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Tell Disney Workers Rights are Important
2002-06-27, 7:57 p.m.

From Resistivity--

From time to time I like to check up on Disney to see if they are doing the right thing by their workers around the world. As usual, I have found that they are not. Here is the most recent information I can find from the National Labor Committee.

Check out Disney's latest actions in Bangladesh and then have a look at this link for more information about actions, etc.


Source: National Labor Committee, May 23, 2002



For the last 8 years, young women at the Shah Makhdum factory in Bangladesh have been forced to work over 15 hours a day, 7 days a week, denied maternity benefits, beaten and paid just 15 cents for every $17.99 Disney shirts they sewed.

When the women stood up for their rights and denounced the violations, Disney responded by cutting and running, pulling its work from the factory and dumping the women on the street with nothing, penny less, facing hunger and misery.

Disney owes these workers more than that.

We must press Disney to stay in Bangladesh while working with its contractor clean up the factory and finally guarantee that the human and worker rights of these women will be respected!


*On Friday, May 17, 30 students from New York area high schools leafleted Disney's "Lion King" show on Broadway. Accompanied by Winnie the Pooh, Mickey & Minnie Mouse, they created quite a stir!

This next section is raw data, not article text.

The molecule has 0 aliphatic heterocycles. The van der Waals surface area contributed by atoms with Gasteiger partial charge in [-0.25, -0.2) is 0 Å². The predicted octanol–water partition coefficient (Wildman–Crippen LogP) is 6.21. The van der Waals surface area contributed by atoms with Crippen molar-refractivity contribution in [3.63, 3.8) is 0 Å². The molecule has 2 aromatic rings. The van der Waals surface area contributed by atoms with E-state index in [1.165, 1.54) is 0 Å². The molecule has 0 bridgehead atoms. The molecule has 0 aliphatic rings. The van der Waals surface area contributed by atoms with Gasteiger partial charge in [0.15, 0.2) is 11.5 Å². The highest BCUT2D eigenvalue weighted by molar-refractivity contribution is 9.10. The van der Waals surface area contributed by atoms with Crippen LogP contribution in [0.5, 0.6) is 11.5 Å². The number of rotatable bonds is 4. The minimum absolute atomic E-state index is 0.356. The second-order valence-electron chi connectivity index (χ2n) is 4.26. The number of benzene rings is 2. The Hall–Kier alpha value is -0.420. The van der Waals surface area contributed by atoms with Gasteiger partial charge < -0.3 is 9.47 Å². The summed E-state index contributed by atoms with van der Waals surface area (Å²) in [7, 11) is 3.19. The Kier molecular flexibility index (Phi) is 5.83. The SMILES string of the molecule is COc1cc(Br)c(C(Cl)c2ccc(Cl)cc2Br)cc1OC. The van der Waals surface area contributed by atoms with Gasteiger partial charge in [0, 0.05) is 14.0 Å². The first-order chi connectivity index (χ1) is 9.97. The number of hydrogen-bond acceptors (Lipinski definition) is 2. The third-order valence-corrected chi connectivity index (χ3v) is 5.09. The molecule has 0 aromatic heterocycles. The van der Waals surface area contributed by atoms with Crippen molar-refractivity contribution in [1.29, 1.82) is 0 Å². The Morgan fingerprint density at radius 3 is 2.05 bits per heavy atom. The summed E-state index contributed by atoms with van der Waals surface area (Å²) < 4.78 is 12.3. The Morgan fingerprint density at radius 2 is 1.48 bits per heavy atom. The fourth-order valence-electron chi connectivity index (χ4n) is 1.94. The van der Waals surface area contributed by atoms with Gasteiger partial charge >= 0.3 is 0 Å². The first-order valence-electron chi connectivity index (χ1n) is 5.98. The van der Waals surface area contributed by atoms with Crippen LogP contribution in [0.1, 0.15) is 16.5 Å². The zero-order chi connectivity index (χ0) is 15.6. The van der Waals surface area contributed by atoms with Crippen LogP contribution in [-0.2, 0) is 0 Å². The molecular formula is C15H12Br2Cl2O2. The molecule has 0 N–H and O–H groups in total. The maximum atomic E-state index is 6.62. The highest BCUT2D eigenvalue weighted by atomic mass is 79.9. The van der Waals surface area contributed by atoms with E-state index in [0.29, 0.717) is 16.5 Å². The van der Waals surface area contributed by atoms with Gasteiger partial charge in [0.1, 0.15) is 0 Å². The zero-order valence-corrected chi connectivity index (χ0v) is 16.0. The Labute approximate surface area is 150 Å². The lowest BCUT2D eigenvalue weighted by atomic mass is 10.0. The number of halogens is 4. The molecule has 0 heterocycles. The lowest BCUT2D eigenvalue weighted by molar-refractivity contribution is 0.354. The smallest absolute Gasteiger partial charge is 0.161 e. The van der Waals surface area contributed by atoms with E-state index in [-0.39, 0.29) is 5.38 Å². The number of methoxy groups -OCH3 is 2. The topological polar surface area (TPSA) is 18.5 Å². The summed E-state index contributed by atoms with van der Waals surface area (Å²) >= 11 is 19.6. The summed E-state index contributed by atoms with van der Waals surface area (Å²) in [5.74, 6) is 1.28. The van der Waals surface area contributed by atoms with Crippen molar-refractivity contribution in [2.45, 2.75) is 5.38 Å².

*On Monday, 50 Vermont high school students signed a letter to Michael Eisner demanding that - after eight years of producing in the factory - Disney not cut and run, but rather stay and work with its contractor in Bangladesh to improve conditions at the Shah Makhdum factory. The Detroit Catholic Pastoral Alliance plans several actions at Disney Stores.


1. Send a letter to Disney (sample letter below).

2. Plan an action at a local Disney store or event.

3. Educate your classmates, church members, and co-workers.


Michael Eisner, CEO of Disney, pays himself $133 million a year, or about $63,000 and hour. It would take a worker in Bangladesh sewing Disney garments for 12 cents an hour 210 years to earn what Eisner does in an hour.



Mr. Michael Eisner

Chief Executive Officer

Walt Disney Company

500 South Buena Vista Street

Burbank, CA 91521

Dear Mr. Eisner:

We appeal to you and the Walt Disney Company to do the right thing-do not cut and run from the Shah Makhdum factory in Bangladesh, but rather stay and work with your contractor to clean up the factory and to finally guarantee that human and worker rights will be respected. The women in Bangladesh need these jobs, and the worst thing you could do is to pull out, dumping the workers on the street, penniless, facing hunger and misery.

By cutting and running, the real message the Walt Disney Company sends is that if any women, anywhere, dare to stand up to ask for their rights they will be fired and left with nothing. We must urge you to act immediately, since time is running out for these women and their children.

For the last seven to eight years, Disney's Winnie the Pooh garments have been sewn at the Shah Makhdum factory in Bangladesh. Disney production, always the majority of work in the factory, often accounted for 85 percent of the total. For all these long years, the rights of the mostly young women sewing your garments have been systematically and seriously violated.

Women report being hit and punched, and being denied maternity leave and benefits.

The women were forced to work 14 to 15 hours a day, from 8:00 a.m. to 10:00 or 11:00 p.m., seven days a week, often going for more than ten weeks without a single day off.

Workers were paid just five cents for every $17.99 Winnie the Pooh shirt they sewed for Disney. These are starvation wages, trapping the women in abject misery.